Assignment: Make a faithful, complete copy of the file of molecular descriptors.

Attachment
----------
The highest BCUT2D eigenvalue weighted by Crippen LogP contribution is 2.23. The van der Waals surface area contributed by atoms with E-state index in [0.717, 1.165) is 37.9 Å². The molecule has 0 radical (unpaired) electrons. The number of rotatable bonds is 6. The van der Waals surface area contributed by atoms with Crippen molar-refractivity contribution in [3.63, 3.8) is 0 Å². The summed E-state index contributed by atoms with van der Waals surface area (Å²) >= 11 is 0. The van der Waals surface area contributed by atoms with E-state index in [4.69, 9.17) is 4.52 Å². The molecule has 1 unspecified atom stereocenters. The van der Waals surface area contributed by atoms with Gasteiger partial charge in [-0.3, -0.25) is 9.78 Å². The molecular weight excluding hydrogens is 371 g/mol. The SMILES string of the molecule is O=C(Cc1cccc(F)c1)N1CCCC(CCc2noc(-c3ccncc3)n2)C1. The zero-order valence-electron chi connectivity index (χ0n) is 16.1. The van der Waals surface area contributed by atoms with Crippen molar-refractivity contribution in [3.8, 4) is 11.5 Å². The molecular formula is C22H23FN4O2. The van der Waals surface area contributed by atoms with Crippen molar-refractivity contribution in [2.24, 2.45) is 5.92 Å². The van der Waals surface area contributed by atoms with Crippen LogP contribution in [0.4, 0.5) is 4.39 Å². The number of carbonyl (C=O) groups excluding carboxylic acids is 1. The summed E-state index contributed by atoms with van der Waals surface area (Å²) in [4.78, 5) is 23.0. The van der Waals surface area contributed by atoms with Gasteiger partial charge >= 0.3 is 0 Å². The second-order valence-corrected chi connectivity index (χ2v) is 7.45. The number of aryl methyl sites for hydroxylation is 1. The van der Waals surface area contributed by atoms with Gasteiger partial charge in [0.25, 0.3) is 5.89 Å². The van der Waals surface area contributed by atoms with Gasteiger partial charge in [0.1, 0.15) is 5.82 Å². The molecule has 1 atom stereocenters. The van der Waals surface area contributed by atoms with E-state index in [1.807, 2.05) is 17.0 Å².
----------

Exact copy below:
The highest BCUT2D eigenvalue weighted by Crippen LogP contribution is 2.23. The van der Waals surface area contributed by atoms with E-state index in [0.717, 1.165) is 37.9 Å². The molecule has 0 radical (unpaired) electrons. The number of rotatable bonds is 6. The van der Waals surface area contributed by atoms with Crippen molar-refractivity contribution in [3.63, 3.8) is 0 Å². The summed E-state index contributed by atoms with van der Waals surface area (Å²) >= 11 is 0. The van der Waals surface area contributed by atoms with E-state index in [4.69, 9.17) is 4.52 Å². The molecule has 1 unspecified atom stereocenters. The van der Waals surface area contributed by atoms with Gasteiger partial charge in [-0.3, -0.25) is 9.78 Å². The molecular weight excluding hydrogens is 371 g/mol. The SMILES string of the molecule is O=C(Cc1cccc(F)c1)N1CCCC(CCc2noc(-c3ccncc3)n2)C1. The zero-order valence-electron chi connectivity index (χ0n) is 16.1. The van der Waals surface area contributed by atoms with Crippen molar-refractivity contribution in [3.8, 4) is 11.5 Å². The molecular formula is C22H23FN4O2. The van der Waals surface area contributed by atoms with Crippen molar-refractivity contribution in [2.24, 2.45) is 5.92 Å². The van der Waals surface area contributed by atoms with Crippen LogP contribution in [0.4, 0.5) is 4.39 Å². The number of carbonyl (C=O) groups excluding carboxylic acids is 1. The summed E-state index contributed by atoms with van der Waals surface area (Å²) in [4.78, 5) is 23.0. The van der Waals surface area contributed by atoms with Gasteiger partial charge >= 0.3 is 0 Å². The second-order valence-corrected chi connectivity index (χ2v) is 7.45. The number of aryl methyl sites for hydroxylation is 1. The van der Waals surface area contributed by atoms with Gasteiger partial charge in [0.25, 0.3) is 5.89 Å². The van der Waals surface area contributed by atoms with Gasteiger partial charge in [0.1, 0.15) is 5.82 Å². The molecule has 1 atom stereocenters. The van der Waals surface area contributed by atoms with E-state index in [1.807, 2.05) is 17.0 Å².